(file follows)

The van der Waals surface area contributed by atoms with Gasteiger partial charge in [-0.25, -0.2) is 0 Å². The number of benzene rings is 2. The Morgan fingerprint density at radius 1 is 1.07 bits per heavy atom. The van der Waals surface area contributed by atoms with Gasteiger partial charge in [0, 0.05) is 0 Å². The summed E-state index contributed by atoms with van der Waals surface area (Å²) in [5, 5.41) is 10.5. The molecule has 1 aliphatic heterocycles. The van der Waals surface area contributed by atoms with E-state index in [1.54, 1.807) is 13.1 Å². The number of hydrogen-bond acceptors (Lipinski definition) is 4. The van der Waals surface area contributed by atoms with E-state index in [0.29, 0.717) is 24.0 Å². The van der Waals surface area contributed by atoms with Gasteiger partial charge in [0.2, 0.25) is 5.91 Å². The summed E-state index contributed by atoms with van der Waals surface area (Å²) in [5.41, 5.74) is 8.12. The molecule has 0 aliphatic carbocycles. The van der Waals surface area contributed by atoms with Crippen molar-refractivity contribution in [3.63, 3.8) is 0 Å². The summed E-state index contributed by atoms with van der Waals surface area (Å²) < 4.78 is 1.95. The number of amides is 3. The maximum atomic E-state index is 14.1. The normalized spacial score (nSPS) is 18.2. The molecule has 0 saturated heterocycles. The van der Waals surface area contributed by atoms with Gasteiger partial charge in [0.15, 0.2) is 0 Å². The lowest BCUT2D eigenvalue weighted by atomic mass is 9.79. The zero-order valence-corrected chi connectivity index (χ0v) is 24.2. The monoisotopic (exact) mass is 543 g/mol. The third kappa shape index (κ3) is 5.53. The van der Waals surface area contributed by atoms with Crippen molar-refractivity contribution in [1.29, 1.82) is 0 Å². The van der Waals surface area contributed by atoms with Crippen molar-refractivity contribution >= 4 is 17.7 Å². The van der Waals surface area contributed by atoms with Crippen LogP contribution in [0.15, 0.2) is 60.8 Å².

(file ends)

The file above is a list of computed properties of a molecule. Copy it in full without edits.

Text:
The van der Waals surface area contributed by atoms with Gasteiger partial charge in [-0.25, -0.2) is 0 Å². The number of benzene rings is 2. The Morgan fingerprint density at radius 1 is 1.07 bits per heavy atom. The van der Waals surface area contributed by atoms with Gasteiger partial charge in [0, 0.05) is 0 Å². The summed E-state index contributed by atoms with van der Waals surface area (Å²) in [5, 5.41) is 10.5. The molecule has 1 aliphatic heterocycles. The van der Waals surface area contributed by atoms with E-state index in [1.54, 1.807) is 13.1 Å². The number of hydrogen-bond acceptors (Lipinski definition) is 4. The van der Waals surface area contributed by atoms with E-state index in [0.29, 0.717) is 24.0 Å². The van der Waals surface area contributed by atoms with Gasteiger partial charge in [0.2, 0.25) is 5.91 Å². The summed E-state index contributed by atoms with van der Waals surface area (Å²) in [5.41, 5.74) is 8.12. The molecule has 0 aliphatic carbocycles. The van der Waals surface area contributed by atoms with Crippen molar-refractivity contribution in [3.63, 3.8) is 0 Å². The summed E-state index contributed by atoms with van der Waals surface area (Å²) < 4.78 is 1.95. The number of amides is 3. The maximum atomic E-state index is 14.1. The normalized spacial score (nSPS) is 18.2. The molecule has 0 saturated heterocycles. The van der Waals surface area contributed by atoms with Gasteiger partial charge in [0.15, 0.2) is 0 Å². The lowest BCUT2D eigenvalue weighted by atomic mass is 9.79. The zero-order valence-corrected chi connectivity index (χ0v) is 24.2. The monoisotopic (exact) mass is 543 g/mol. The third kappa shape index (κ3) is 5.53. The van der Waals surface area contributed by atoms with Crippen molar-refractivity contribution in [1.29, 1.82) is 0 Å². The van der Waals surface area contributed by atoms with Crippen molar-refractivity contribution >= 4 is 17.7 Å². The van der Waals surface area contributed by atoms with Crippen LogP contribution in [0.15, 0.2) is 60.8 Å².